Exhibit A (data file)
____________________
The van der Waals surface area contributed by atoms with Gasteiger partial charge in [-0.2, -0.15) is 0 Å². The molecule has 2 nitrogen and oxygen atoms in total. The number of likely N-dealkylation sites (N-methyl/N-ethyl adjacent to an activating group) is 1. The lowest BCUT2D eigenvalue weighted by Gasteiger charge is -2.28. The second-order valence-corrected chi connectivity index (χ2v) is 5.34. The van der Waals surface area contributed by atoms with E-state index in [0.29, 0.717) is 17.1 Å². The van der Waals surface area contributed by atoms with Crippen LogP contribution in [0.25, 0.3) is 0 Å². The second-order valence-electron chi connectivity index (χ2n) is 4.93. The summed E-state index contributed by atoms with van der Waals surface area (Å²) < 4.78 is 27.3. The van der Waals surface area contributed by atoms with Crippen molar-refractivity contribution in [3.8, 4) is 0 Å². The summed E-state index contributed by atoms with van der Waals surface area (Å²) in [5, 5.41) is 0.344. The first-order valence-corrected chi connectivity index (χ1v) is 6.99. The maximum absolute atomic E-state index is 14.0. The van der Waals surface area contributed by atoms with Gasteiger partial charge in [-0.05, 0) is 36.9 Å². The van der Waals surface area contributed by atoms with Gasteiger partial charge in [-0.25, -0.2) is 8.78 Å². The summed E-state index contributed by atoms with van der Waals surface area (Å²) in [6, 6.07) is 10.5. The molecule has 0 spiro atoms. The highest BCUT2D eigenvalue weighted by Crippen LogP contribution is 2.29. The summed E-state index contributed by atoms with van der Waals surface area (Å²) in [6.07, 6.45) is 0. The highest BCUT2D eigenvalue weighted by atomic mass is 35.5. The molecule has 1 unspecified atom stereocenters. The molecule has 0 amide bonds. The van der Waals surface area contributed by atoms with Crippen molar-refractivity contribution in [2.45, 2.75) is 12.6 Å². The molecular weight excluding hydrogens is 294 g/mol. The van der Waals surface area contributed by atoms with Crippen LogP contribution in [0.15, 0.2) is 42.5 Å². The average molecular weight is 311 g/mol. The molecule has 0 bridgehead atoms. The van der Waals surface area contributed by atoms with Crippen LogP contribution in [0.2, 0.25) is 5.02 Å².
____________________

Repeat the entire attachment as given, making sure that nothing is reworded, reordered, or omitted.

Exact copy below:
The van der Waals surface area contributed by atoms with Gasteiger partial charge in [-0.2, -0.15) is 0 Å². The molecule has 2 nitrogen and oxygen atoms in total. The number of likely N-dealkylation sites (N-methyl/N-ethyl adjacent to an activating group) is 1. The lowest BCUT2D eigenvalue weighted by Gasteiger charge is -2.28. The second-order valence-corrected chi connectivity index (χ2v) is 5.34. The van der Waals surface area contributed by atoms with E-state index in [0.29, 0.717) is 17.1 Å². The van der Waals surface area contributed by atoms with Crippen LogP contribution in [0.25, 0.3) is 0 Å². The second-order valence-electron chi connectivity index (χ2n) is 4.93. The summed E-state index contributed by atoms with van der Waals surface area (Å²) < 4.78 is 27.3. The van der Waals surface area contributed by atoms with Crippen molar-refractivity contribution in [3.8, 4) is 0 Å². The summed E-state index contributed by atoms with van der Waals surface area (Å²) in [5, 5.41) is 0.344. The first-order valence-corrected chi connectivity index (χ1v) is 6.99. The maximum absolute atomic E-state index is 14.0. The van der Waals surface area contributed by atoms with Gasteiger partial charge in [-0.05, 0) is 36.9 Å². The van der Waals surface area contributed by atoms with Gasteiger partial charge in [-0.25, -0.2) is 8.78 Å². The summed E-state index contributed by atoms with van der Waals surface area (Å²) in [6, 6.07) is 10.5. The molecule has 0 spiro atoms. The highest BCUT2D eigenvalue weighted by Crippen LogP contribution is 2.29. The summed E-state index contributed by atoms with van der Waals surface area (Å²) in [6.07, 6.45) is 0. The highest BCUT2D eigenvalue weighted by atomic mass is 35.5. The molecule has 1 unspecified atom stereocenters. The molecule has 0 amide bonds. The van der Waals surface area contributed by atoms with Crippen molar-refractivity contribution in [2.45, 2.75) is 12.6 Å². The molecular weight excluding hydrogens is 294 g/mol. The van der Waals surface area contributed by atoms with Crippen LogP contribution in [0.15, 0.2) is 42.5 Å². The average molecular weight is 311 g/mol. The molecule has 0 bridgehead atoms. The van der Waals surface area contributed by atoms with Crippen LogP contribution in [0.2, 0.25) is 5.02 Å².